Author(s): Caesar LG, Kohler PD
Abstract Share this page
Abstract PURPOSE: This study was designed to investigate the frequency with which school-based speech-language pathologists (SLPs) used recommended practices when assessing the language skills of bilingual students. The study also investigated the frequency with which SLPs used formal, standardized tests versus informal, alternative procedures with this population. METHOD: A total of 596 surveys were mailed out to school-based SLPs in the state of Michigan who were members of the Michigan Speech, Language, and Hearing Association (MSHA) during the 2003-2004 academic year. Of the 409 usable surveys that were returned, 130 respondents indicated being involved in assessing bilingual children and comprised the sample used in this study. RESULTS: Results indicated that SLPs used formal, standardized English tests more frequently than informal assessment procedures when assessing bilingual students. Further in-depth analyses of SLPs' responses indicated that neither factors related to their years of experience or factors related to their academic preparation were significantly related to their use of recommended assessment practices. However, significant differences in use were noted based on respondents' employment settings. CLINICAL IMPLICATIONS: This study underscores the need for academic training programs and professional organizations to intentionally disseminate information regarding the expediency of alternative testing procedures. Implications for the adequate nonbiased assessment of bilingual children are discussed.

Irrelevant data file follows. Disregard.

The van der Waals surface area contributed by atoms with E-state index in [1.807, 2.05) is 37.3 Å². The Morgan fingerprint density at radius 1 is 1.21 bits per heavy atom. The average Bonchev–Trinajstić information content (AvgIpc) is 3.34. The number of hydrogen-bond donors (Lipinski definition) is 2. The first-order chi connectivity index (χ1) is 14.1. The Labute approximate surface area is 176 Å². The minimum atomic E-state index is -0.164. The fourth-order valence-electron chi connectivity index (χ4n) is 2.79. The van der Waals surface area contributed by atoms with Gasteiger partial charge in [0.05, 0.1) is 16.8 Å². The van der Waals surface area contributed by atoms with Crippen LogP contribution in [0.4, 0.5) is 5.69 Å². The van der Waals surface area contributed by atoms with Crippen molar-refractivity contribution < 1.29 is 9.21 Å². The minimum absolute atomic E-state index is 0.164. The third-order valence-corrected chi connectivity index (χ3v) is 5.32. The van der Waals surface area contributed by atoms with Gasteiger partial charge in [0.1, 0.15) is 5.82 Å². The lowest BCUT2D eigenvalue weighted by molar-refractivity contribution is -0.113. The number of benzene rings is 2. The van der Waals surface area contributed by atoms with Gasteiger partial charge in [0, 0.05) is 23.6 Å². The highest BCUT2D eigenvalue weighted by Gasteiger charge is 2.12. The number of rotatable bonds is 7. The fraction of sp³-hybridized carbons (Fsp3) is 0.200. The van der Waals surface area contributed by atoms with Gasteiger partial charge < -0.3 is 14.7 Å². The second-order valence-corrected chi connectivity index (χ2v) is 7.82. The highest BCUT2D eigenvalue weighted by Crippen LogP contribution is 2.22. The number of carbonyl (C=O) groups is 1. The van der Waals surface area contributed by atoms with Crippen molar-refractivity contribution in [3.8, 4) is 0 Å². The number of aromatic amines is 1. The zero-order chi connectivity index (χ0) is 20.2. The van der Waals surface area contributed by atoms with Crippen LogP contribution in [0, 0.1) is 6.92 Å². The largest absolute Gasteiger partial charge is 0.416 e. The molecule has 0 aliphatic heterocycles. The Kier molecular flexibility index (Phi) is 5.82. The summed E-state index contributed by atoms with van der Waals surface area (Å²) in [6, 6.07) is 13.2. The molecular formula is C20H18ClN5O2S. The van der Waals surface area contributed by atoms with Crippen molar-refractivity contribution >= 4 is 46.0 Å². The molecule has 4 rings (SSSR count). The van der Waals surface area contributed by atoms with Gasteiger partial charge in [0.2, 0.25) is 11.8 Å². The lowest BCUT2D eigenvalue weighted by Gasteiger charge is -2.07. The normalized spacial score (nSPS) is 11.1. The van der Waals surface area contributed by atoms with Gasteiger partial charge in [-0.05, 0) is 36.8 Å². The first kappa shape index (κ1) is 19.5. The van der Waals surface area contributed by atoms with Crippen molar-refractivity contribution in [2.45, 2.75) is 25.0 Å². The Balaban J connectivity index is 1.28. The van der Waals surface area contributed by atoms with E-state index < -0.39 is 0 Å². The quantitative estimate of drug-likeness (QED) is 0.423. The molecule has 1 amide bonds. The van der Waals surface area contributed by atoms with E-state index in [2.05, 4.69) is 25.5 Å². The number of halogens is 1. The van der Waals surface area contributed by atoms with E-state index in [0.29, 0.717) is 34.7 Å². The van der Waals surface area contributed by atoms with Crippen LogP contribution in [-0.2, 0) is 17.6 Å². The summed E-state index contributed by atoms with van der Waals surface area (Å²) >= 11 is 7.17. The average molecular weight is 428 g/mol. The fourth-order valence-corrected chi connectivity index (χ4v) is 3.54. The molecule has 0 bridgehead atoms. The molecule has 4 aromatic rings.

This article was published in Lang Speech Hear Serv Sch
and referenced in Journal of Phonetics & Audiology